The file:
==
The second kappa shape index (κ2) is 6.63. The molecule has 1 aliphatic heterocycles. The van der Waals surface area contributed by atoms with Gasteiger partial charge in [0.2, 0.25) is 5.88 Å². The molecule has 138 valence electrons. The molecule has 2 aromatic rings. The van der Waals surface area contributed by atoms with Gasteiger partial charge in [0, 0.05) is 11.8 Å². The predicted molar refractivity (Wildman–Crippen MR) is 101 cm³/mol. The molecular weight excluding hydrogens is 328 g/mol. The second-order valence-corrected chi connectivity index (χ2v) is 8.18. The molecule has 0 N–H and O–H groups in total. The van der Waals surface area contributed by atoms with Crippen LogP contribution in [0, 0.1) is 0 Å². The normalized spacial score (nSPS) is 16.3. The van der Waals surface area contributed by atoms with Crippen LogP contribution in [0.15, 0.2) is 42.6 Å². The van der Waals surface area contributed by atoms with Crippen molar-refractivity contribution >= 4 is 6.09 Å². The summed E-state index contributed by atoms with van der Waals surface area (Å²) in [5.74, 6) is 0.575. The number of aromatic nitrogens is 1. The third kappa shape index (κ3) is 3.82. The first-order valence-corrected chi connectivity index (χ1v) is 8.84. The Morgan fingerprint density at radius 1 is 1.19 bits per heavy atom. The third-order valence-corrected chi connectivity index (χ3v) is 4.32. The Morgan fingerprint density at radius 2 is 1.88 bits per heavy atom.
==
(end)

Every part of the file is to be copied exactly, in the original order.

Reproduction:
The second kappa shape index (κ2) is 6.63. The molecule has 1 aliphatic heterocycles. The van der Waals surface area contributed by atoms with Gasteiger partial charge in [0.2, 0.25) is 5.88 Å². The molecule has 138 valence electrons. The molecule has 2 aromatic rings. The van der Waals surface area contributed by atoms with Gasteiger partial charge in [0, 0.05) is 11.8 Å². The predicted molar refractivity (Wildman–Crippen MR) is 101 cm³/mol. The molecular weight excluding hydrogens is 328 g/mol. The second-order valence-corrected chi connectivity index (χ2v) is 8.18. The molecule has 0 N–H and O–H groups in total. The van der Waals surface area contributed by atoms with Crippen LogP contribution in [0, 0.1) is 0 Å². The normalized spacial score (nSPS) is 16.3. The van der Waals surface area contributed by atoms with Crippen LogP contribution in [0.15, 0.2) is 42.6 Å². The van der Waals surface area contributed by atoms with Crippen molar-refractivity contribution >= 4 is 6.09 Å². The summed E-state index contributed by atoms with van der Waals surface area (Å²) in [5.74, 6) is 0.575. The number of aromatic nitrogens is 1. The third kappa shape index (κ3) is 3.82. The first-order valence-corrected chi connectivity index (χ1v) is 8.84. The Morgan fingerprint density at radius 1 is 1.19 bits per heavy atom. The third-order valence-corrected chi connectivity index (χ3v) is 4.32. The Morgan fingerprint density at radius 2 is 1.88 bits per heavy atom.